Monday, March 15, 2004

Beware the Ides

It always seems that typically "bad" days (e.g. Friday, the 13th and the Ides of March) turn out to be lucky days for me.

Baby Blanket - Pattern Annoyance
Since the yarn was sitting there all soft and warm, I figured I could at least read the pattern to see what it was going to be like.

And then I saw it. Here is the designer's instructions for 2X2 Ribbing:

Row 1: R. S. *K2, p2, repeat from * across.
Row 2: *K the k sts, p the p sts, repeat from * across.

Now, I know what 2X2 ribbing is, and I've seen this description of "K the K sts and P the P sts" enough times to know that the designer means to Knit the back of the purl stitches and purl the back of the knit stitches. I just think it's not a very accurate description, especially for new knitters.

If I didn't know how to make 2X2 ribbing and I read those instructions, I would not come up with ribbing, I would have double moss stitch. In my mind, I would be knitting into the back of all the stitches I had just knit, and purling into the ones I had just purled on the prior row.

The thing I find most annoying about this instruction specifically, is that a more accurate and concise way of writing it would be:

Row 2: P2, *K2, P2, repeat from * across.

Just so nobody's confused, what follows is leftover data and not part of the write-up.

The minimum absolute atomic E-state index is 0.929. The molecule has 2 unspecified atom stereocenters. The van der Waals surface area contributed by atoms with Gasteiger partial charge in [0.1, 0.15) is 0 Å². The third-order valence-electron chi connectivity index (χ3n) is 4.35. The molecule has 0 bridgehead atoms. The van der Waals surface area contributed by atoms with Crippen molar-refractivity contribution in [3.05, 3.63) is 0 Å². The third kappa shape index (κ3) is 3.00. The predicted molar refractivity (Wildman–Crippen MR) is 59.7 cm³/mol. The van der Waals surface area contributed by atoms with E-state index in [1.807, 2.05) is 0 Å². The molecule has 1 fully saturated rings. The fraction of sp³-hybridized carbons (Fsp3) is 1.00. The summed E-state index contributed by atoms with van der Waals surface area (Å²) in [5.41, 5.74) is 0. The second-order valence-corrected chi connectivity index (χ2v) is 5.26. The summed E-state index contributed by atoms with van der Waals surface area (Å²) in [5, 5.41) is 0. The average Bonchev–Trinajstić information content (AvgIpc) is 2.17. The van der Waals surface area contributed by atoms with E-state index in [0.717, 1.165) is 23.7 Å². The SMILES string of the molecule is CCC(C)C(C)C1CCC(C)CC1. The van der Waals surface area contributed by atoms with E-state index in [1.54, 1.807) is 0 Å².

Current Knitting
I was annoyed enough with the pattern for the baby blanket, that I just decided to keep working on the Morehouse Raglan.

Thaddeus kept saying that the sweater looked ridiculously narrow, and I tried to explain that it was just the nature of the ribbing. So I had to try it on to show him.

While the angle of this picture isn't exactly flattering, I'm still hoping that the sturdiness of the finished fabric will not be completely form-fitting.

New Design Idea
I am just itching to try my hand at designing a Fair Isle.

My last Ron Schweitzer Fair Isle vest gave me two insights into Fair Isle design.

First, is a simple insight. Designing a vest is significantly easier to design and knit than a full sweater. The second insight is that the pattern design can (and should be) conceived in just black and white. Once I have the pattern design charted out, I can then select two sets of colors that will substitute for the black and white to get the standard Fair Isle look.

Not sure if it will work, but I'll keep you posted.